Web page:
As chef Dada (my wife doesn't cook much), my boys' Saturday meals are all about experimentation, which basically equates to me making about ten things until I find something they'll actually eat. I'm less flexible during the week (typically only two entrees if I'm cooking), but on Saturdays, I don't mind shuttling out multiple small plates of ethnic brio, as this keeps my cooking chops fresh and springy, AND works to pave the road to future palates. This is my theory, anyway. For all I know, my boys will end up making chili cheese burgers at Tommy's Atomic Burger, where I'll be the first in line. So...
Saturday's breakfast involved (at my oldest boy's request) breakfast burritos, roasted and buttered wheat-spelt-barbed-wire flour tortillas filled with: a base of warm refried beans laced with crumbled bacon; a layer of slow-cooked scrambled eggs dotted with potatoes o'brien; shredded cheddar and scallions and cilantro... the gestalt rolled not-too-thickly and cut on the bias. Sides: strawberries and blueberries. Result? Lots of staring. They wouldn't even TRY it, the little boogers. My oldest (with his odd, occasional Bavarian accent) finally said: "No Dada. Dis sucks." Why did I have kids again? I reminded him that that isn't a nice thing to say and downshifted their burritos to eggs and tortillas... same result: no fast broken. My wife then offers the young princes Trader Joe's fruit bars and yogurt as a last resort. Result: no actual food is eaten. Fine. Be Breatharians.
Afterward, after powerful salt water hoses flush the crime scene, my lovely wife takes the boys to the park, while I jaunt off to Whole Paycheck with our Swedish au pair, Inge. At the store, I see what looks good and begin conjuring lunch and dinner menus for the next few days. While hip-deep in the overpriced produce tuilleries, a matronly woman takes in my tie-dye shirt and shorts and sandals and asks me where the kiwis are. "I believe they're right behind you, ma'am, but they're horribly overpriced." Her eyebrows rise and she wonders aloud that the prices must indeed be high if the employees are commenting on them. I let her know that I don't work for Whole Foods, and she laughs, saying, "Oh! I thought you were the manager! You just looked so... in charge!" In a tie-dye shirt? "And you and your wife are so cute together!" Inge giggles and I let her know that she's our au pair. "So nice of her to do double duty!" she trills and Inge giggles again. While I'm trying to figure out what just what THAT means, she says, "Oh! You could be brother and sister!" Afterward, I'm forced to quell Inge's fears that she looks old (she's 20), while I windowshop the fish case -- though *I* am now suddenly feeling positively young and springy (esp. since I shaved off my beard), but I'm also suffering a tournado of relative mock-wealth, as I have yet to be laid-off.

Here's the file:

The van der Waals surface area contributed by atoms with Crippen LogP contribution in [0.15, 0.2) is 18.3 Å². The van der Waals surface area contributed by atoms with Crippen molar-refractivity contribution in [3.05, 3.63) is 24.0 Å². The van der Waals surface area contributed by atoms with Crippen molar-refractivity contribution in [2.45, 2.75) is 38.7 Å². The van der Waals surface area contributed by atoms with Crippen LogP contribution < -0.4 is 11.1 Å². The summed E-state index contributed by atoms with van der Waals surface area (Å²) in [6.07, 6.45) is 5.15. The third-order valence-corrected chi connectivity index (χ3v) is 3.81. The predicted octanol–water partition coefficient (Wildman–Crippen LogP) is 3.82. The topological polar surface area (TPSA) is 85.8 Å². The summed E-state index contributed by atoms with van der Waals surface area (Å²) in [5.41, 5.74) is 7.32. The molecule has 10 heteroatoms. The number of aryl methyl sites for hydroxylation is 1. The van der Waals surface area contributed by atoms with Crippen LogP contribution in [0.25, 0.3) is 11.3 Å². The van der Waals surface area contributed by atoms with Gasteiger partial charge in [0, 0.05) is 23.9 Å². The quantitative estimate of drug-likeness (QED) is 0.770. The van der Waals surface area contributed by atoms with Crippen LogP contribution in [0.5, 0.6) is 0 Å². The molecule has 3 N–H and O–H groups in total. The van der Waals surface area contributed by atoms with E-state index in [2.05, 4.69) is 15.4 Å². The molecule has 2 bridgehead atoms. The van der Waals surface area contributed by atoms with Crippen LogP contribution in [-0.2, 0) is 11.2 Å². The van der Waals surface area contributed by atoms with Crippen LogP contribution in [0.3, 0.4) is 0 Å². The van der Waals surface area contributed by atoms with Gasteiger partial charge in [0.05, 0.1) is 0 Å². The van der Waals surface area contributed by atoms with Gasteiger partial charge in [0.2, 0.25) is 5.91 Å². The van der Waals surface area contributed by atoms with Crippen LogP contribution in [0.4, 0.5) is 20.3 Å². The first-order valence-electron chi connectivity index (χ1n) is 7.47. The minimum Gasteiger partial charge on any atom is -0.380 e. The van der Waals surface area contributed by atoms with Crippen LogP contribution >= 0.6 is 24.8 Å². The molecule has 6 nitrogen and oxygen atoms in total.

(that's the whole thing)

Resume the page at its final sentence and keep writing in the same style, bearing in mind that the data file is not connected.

Since I have no vices to speak of (unless instant coffee qualifies), I don't hesitate to snag three pounds of green-lipped mussels off the ice, flown in the day before from New Zealand. I pick up a nice Spanish white (and a silly bottle of rose' for Inge), some garlic and parsley and we're jaunting back home. Inge inspects her face for wrinkles in the vanity mirror the whole way home.
After I get home and unload the groceries, I work on the boy's lunch, with included a United Nations of dishes:
- cucumber sandwiches on thin European rye (English)
- salmon and lemon and avocado sushi (Japanese)
- raspberries and fuji apple in balsalmic vinegar (CA)
- fresh, buttered baguette slices (France)
- warm bean dip and chips (Latin America)
- quesadilla (Latin America)
- hot dog (USA).
The meal ends when my oldest loudly proclaims that there's a raccoon in my wife's shirt. (??) As a student of the unusual, I look carefully... and gasp and SCREAM as it starts to eat my hand... and at least my boys had some laughs for dessert.